July 2004 Archives

Bonjour paresse

Hello indolence.

July 29, 2004 | 06:25 PM | Permalink | Comments (2)
The 30-second deja vu tool

Where have I seen these before?

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(via)

July 27, 2004 | 01:48 PM | Permalink | Comments (0)
Reclaiming TV

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(via)

July 26, 2004 | 11:30 PM | Permalink | Comments (0)
Become TV: things of news to come

Great article on the possibilities implict in P2P video distribution and its potential effect on network news and TV. The author brings a rare quality to this piece of writing by effectively bridging (clearly explained) technical considerations with socio-cultural implications:

"The tools suites (laptop video production and distribution suites) are appearing. But more than anything else, we need education. People have to learn that they can produce video comparable to professional broadcast quality using these inexpensive, open source tools. What can be more important to the future of democracy than giving citizens the ability to better communicate with each other?"

And further on:

"Web logs are another example of how people are shifting from passive media spectators to active media producers. Now that a rich media layer is being added to blogs -- with the appearance of video blogs -- it seems that a viable alternative to centralized TV networks is emerging. For example, consider what might happen through the joining together of video blogs, Real Simple Syndication (RSS), and BitTorrent. This is a very powerful combination"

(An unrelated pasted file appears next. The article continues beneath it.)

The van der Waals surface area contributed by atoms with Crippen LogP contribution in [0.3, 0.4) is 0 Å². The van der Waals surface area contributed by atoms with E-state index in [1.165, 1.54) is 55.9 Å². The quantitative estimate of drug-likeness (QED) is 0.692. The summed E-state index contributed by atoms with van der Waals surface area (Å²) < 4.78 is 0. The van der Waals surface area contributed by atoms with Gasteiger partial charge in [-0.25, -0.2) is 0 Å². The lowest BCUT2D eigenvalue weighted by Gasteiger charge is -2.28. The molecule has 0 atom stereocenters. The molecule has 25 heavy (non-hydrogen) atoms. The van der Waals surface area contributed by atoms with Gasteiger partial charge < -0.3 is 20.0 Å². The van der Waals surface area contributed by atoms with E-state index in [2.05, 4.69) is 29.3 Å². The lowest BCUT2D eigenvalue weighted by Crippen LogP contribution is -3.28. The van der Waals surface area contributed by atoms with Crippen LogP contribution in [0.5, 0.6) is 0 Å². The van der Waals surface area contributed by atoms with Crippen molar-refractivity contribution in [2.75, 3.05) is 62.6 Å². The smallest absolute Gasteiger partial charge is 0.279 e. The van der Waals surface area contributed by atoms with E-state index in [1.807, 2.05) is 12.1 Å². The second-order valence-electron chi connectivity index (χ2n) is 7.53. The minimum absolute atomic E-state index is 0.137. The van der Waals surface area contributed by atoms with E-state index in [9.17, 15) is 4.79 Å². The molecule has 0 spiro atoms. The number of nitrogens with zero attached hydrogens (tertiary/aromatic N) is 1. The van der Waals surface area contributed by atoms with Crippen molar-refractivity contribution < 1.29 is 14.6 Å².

Now, while Pantic's article is focused on news, these tools have the potential to re-invent the nature of TV in general. Will viewers really shift from spectators to makers of TV programmes? Will we witness DIY "reality shows"? Will we see more "intimate" forms of P2P broadcasting emerge to cater for one's friends and family? Or will these trends simply remain of the fringes? After all, the introduction of photocopiers didn't make everyone into fanzine editors. And ultimately, is that last comment valid in an age of video saturation and blog adoption by younger generations?

July 26, 2004 | 02:30 PM | Permalink | Comments (0)
Hell never can

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(image found here - via)

July 23, 2004 | 10:50 PM | Permalink | Comments (0)
Bush a no-no

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Who would Jesus torture? the religion of George W. Bush. (via)
Being Nothing: George W. Bush as Presidential Simulacrum:
Nobody likes to see dead people on their television screens (George W. Bush, April 13, 2004).
Drawing the lines.

July 23, 2004 | 10:43 PM | Permalink | Comments (0)
Ceci n'est pas un jeu

Avant game and asphalt games.

(via)

July 21, 2004 | 06:34 PM | Permalink | Comments (0)
Remembering Carlo Giuliani

Nothing is ever fixed. The fragile freedom conquered last century is a butterfly: so delicate and prone to flutter away.